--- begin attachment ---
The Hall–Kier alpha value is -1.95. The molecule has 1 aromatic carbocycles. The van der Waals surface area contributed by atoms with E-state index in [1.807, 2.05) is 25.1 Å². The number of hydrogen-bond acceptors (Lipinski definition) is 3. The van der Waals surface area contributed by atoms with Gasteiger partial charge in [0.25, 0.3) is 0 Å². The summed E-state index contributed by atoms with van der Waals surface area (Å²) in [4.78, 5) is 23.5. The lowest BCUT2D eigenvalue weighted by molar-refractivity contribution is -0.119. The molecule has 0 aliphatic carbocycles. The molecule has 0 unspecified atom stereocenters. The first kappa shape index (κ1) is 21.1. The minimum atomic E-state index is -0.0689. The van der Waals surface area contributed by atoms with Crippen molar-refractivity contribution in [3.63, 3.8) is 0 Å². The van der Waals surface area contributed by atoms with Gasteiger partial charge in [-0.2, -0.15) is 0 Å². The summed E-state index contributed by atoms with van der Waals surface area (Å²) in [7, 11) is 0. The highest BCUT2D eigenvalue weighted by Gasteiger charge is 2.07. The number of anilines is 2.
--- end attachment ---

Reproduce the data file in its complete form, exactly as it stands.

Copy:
The Hall–Kier alpha value is -1.95. The molecule has 1 aromatic carbocycles. The van der Waals surface area contributed by atoms with E-state index in [1.807, 2.05) is 25.1 Å². The number of hydrogen-bond acceptors (Lipinski definition) is 3. The van der Waals surface area contributed by atoms with Gasteiger partial charge in [0.25, 0.3) is 0 Å². The summed E-state index contributed by atoms with van der Waals surface area (Å²) in [4.78, 5) is 23.5. The lowest BCUT2D eigenvalue weighted by molar-refractivity contribution is -0.119. The molecule has 0 aliphatic carbocycles. The molecule has 0 unspecified atom stereocenters. The first kappa shape index (κ1) is 21.1. The minimum atomic E-state index is -0.0689. The van der Waals surface area contributed by atoms with Crippen molar-refractivity contribution in [3.63, 3.8) is 0 Å². The van der Waals surface area contributed by atoms with Gasteiger partial charge in [-0.2, -0.15) is 0 Å². The summed E-state index contributed by atoms with van der Waals surface area (Å²) in [7, 11) is 0. The highest BCUT2D eigenvalue weighted by Gasteiger charge is 2.07. The number of anilines is 2.